Russian Blue cat breed profile
These cats can often play fetch.
Whether your cat is a purebred Russian Blue, or a Russian Blue mix, learning about their breed can explain a lot about your pet’s personality, habits and overall health. Or, if you’re looking for a smaller, loyal cat that typically likes to play, you may want to consider adopting a Russian Blue cat.
“They're very loyal to their families and are often shy or reserved around strangers,” Dr. Holly Jordan, DVM and veterinary consultant at Fidus Pet Concierge Communities, says.
What do Russian Blues look like?
Russian Blues are medium-sized, athletic cats with gray-blue double coats, making their medium-length fur thick. Their fur is thicker due to their origins coming from a cooler climate. This breed's fur can range from a silver appearance to a darker slate color.
One of the Russian Blues' most striking features is their eyes, which range in hue from yellow to green. These cats also have upturns at the corners of their lips, giving the appearance of a slight grin, Dr. Jordan says.
Although they're not hypoallergenic, this breed tends to produce a less severe allergy reaction, Dr. Jordan adds — due to their double coat, they also tend to shed less.
Russian Blues can be confused with the Korat cat breed, as they're quite similar at first glance — but they have some differing features. Korats tend to have rounded ear tips that sit toward the top of their head, whereas Russian Blue ear tips tend to be pointed and positioned at the sides of their head. And while Russian Blues have a wedge-shaped head and leaner body, Korats tend to have a heart-shaped head with a compact body.
What are Russian Blues' personalities like?
As kittens, Russian Blues are calmer than most other breeds — but still playful. These cats tend to be shy at first, but as they acclimate to their environment, they come out of their shell more.
Russian Blues are a loyal breed to their families and shy around strangers — they can be affectionate once comfortable, but they're not the snuggling type. They don't tolerate handling they don’t like and tend to be vocal and fight when being restrained for treatments in a clinical setting.
You can expect Russian Blues to be clever and interactive: “They're quite athletic and do like to play; they often will even play fetch,” Dr. Jordan says.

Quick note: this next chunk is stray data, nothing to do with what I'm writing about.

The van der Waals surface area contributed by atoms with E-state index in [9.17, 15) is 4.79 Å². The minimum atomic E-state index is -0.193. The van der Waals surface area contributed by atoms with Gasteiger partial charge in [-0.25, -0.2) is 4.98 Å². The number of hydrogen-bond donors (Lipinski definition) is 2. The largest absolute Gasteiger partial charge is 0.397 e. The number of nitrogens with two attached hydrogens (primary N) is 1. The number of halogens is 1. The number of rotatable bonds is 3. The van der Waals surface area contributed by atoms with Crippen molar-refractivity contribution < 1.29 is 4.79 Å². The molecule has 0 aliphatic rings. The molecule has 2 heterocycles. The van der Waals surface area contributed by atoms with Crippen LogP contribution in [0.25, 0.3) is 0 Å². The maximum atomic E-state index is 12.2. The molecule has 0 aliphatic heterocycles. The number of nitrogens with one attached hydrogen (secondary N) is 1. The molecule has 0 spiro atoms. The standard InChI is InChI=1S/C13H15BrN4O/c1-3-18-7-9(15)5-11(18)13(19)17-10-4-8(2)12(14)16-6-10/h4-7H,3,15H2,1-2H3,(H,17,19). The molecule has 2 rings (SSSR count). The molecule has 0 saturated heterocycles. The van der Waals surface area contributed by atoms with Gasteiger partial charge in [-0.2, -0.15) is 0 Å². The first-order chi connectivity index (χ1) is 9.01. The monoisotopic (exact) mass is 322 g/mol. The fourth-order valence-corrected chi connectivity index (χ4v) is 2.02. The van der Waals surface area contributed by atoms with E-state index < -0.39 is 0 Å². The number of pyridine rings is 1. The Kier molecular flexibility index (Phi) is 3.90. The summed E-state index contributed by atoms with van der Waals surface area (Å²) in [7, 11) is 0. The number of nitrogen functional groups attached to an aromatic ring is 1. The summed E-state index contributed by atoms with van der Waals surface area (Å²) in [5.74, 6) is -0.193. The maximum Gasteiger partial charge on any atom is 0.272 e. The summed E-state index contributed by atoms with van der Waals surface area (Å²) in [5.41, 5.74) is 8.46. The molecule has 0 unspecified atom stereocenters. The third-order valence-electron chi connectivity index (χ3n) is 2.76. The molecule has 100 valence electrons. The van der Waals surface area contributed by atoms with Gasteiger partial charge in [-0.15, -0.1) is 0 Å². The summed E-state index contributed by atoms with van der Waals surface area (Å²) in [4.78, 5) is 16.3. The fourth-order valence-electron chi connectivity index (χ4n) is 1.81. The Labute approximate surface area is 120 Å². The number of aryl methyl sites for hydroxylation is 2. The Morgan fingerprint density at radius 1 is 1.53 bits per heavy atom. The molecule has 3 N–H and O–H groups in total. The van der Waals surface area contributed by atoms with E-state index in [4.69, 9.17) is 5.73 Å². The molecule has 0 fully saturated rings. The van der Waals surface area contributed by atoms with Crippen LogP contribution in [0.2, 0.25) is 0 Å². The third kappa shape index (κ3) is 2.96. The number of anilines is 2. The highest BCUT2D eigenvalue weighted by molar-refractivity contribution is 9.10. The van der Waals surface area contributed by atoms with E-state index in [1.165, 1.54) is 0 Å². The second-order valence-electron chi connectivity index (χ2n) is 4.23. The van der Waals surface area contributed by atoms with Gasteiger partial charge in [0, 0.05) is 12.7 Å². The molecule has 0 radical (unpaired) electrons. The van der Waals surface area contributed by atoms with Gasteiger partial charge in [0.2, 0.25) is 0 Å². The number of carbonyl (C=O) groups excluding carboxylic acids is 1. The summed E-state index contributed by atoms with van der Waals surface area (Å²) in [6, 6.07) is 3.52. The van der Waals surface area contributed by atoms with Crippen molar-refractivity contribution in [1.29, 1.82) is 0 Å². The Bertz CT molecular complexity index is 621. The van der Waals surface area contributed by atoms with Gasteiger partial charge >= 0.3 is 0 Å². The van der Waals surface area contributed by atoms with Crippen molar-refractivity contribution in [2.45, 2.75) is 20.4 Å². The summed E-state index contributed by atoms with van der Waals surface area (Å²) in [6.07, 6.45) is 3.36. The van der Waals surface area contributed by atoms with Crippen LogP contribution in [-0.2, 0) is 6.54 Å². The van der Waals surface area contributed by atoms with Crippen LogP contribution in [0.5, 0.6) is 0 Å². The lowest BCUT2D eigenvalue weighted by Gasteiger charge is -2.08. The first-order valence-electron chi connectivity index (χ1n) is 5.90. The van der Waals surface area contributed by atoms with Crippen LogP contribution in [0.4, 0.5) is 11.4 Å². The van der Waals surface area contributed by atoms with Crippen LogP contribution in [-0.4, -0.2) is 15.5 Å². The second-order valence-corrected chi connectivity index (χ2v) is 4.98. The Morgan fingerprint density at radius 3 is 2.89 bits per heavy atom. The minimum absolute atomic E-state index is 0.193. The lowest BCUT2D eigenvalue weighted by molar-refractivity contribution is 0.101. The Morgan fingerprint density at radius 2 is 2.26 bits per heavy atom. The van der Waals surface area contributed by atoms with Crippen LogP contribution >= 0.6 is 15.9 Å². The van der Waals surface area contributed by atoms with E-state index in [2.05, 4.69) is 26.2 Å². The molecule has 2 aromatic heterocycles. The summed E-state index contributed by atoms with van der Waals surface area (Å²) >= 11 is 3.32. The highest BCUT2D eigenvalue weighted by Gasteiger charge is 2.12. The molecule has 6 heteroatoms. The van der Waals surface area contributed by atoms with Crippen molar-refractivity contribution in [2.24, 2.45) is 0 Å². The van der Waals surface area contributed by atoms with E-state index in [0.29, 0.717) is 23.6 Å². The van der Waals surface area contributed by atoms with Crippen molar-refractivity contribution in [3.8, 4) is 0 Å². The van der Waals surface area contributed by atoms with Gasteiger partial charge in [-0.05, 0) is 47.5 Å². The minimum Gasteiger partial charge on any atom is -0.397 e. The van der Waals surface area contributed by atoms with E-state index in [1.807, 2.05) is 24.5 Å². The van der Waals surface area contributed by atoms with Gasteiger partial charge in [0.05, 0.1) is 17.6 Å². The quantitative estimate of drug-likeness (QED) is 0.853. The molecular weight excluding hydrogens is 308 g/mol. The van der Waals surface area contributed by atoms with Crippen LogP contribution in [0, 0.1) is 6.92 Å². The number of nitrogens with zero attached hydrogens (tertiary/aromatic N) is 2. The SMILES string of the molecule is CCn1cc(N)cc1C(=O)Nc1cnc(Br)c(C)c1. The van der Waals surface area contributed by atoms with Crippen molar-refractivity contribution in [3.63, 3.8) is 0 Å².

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Common health issues in Russian Blues
This breed tends to be healthy and lives around 15-to-20 years. Some Russian Blues are predisposed to urinary tract disease. If they are free-fed and don't exercise often, they can become obese.
Integrating Russian Blue’s into the home
Dr. Jordan recommends that these cats live in a home with less than three-or-four people — they're also best around adults or older children. This breed typically prefers to be an only pet unless introduced to other pets at a young age.
“If adopting a Russian Blue that's older than a kitten, it would be best to be in a home without children or other pets to get the most out of their personality and the most quality interaction.” Dr. Jordan says.
The best way to integrate Russian Blues into the home is by providing them with a safe, quiet room with limited commotion. This also allows them to get used to the scents of the home and residents on their own terms during the first week. Once they're accustomed to the residents, they come out of their shells, where they can start roaming the whole house gradually.
Are you interested in adopting a Russian Blue cat, a Russian Blue mix or any pet at all? We think every pet deserves a home and encourage you to check out our shelter partners.
The Dig is the expert-backed editorial from Fetch Pet Insurance. We're here to answer all of the questions you forget to ask your vet or are too embarrassed to ask at the dog park.
Photo by Dorrell Tibbs on Unsplash